Tuesday, June 10, 2014

Port Douglas to Cape Tribulation (Daintree Rain Forest): Monday June 9, 2014

It finally stopped raining before 7:00 this morning.  Our plans for the day are to drive north of Port Douglas on the only road going to the Daintree Rain Forest and on to Cape Tribulation.  Any travel north of Cape Tribulation is on gravel roads requiring a 4x4 vehicle. At the Daintree River you board a cable ferry to take you to the north side of the river.  We stopped at all the lookouts, and walked all of the trails, which are mostly on boardwalks as it is a soggy wet rainforest area.  The foliage (trees, ferns, vines) is so interesting, the different varieties and the way they survive.  We walked on the different beaches, saw the bubbler sand crabs and the interesting designs they make on the sand with little balls of sand. There is another creature that makes a design on the beach, but as of yet, we do not know what it is.
The Drive into the Rain Forest
Alexander Lookout over the coast
Cal walking on Wonga Beach

Wonga Beach - Notice how far the water is out at low tide 

Dubuji Rain Forest Walk - Boardwalk

Many, many mature Fern Trees

Unusual Root System for when under water during rainy season

Basket Fern in the tree

Basket fern up close

Me Tarzan, where is Jane (Oh she is taking the photo)
Small Water Falls along the road

Cape Tribulation Beach

Bubbler Crab design on the Cape Tribulation Beach

Small Bubbler Crab - Very Quick down his hole

One final view of Cape Tribulation
It was our kind of day, exploring nature.  Then on the last walk, (we were on the board walk), I saw movement down below.  It was a male Southern Cassawary with a young one.  These are extremely rare to see. They located only in Australia and New Guinea, and only this rainforest area. They are a big flightless bird with an interesting life.  The female only lays eggs, and maybe from 2-3 males a season.  The males which are a colorful bird, sits on the nest, the eggs hatch, and he takes care of the chicks until they are 18 months old – the females are off laying eggs for other males to tend!  It absolutely amazing that we saw one! Guides in the area say they only see them about 20% of the time. It finished off a wonderful day in nature.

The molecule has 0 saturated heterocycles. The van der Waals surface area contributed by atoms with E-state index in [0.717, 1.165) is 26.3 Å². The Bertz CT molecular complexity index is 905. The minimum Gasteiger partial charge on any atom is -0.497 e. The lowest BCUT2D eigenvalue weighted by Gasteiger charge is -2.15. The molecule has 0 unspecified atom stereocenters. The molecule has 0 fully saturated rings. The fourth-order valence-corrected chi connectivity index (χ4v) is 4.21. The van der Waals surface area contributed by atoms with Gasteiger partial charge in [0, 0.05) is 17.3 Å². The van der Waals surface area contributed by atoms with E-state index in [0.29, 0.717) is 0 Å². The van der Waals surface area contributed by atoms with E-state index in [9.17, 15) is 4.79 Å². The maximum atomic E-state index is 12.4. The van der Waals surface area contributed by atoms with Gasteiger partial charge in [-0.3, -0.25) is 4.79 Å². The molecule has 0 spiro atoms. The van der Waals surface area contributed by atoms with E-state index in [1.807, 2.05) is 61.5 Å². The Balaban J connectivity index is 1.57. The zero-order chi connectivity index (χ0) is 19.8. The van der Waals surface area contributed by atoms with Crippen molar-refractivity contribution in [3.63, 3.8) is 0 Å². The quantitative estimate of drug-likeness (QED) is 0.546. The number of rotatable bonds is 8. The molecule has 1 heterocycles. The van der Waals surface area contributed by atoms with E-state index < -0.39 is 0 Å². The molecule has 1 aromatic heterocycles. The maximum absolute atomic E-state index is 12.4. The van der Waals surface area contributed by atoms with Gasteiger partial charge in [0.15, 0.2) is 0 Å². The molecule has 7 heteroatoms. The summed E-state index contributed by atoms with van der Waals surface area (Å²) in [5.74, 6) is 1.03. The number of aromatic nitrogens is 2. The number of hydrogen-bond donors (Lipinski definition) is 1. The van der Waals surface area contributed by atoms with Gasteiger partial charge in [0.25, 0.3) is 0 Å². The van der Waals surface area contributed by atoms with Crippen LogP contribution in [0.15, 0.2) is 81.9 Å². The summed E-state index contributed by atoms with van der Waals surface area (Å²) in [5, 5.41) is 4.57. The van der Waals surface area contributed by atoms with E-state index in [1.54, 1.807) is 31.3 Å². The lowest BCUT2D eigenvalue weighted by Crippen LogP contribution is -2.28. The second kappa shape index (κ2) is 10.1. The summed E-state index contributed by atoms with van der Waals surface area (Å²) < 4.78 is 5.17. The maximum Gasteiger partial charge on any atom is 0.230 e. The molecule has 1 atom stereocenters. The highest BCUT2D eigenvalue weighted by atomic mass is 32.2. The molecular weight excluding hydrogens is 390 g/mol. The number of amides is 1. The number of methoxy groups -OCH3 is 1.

Cow Bay Beach

Rachel walking on Cow Bay Beach

Warning Sign for the endangered Cassowary 

Unusual sighting in the wild - A male Cassowary with a chick he is caring for

Flying Buttress Root on a Tree
North of Port Douglas and even north of Mossman, the tillable crop is sugarcane.  An unbelievable amount of acres is in sugar cane.  They go from the sea to the mountains.  The little sugar-rail tracks run north along the main road for at least 20 miles and they also are south of Port Douglas.  Yesterday we visited with a sugar cane farmer who said this area has what sugar cane needs to grow – sunlight, rain, & warmth.  There are several sugar mills in this immediate area.  We were just so surprised to see sugar cane. 

Crossing the river on a ferry

More Sugar Cane

The "Crystalized Sugar" - as we were told as a joke by a grower

More Cane rail cars

The engine moving the cane cars

Mechanized Sugar Cane Harvester
Yesterday during the Ironman race we met a Rotary couple from Jacksonville, FL and had a short visit with them.  Tonight as we were walking through downtown Port Douglas deciding where we would eat, we ran into them again.  They asked us to join them for pizza.  We had good pizza and a great visit. It began raining (pouring) as we were eating.  This is the tropics, and a rain forest area. The weather can change in minutes – from sun to rain. 

We are hoping the weather will agree tomorrow so we can see the Great Barrier Reef before we leave Australia for New Zealand on Wednesday, June 11.   

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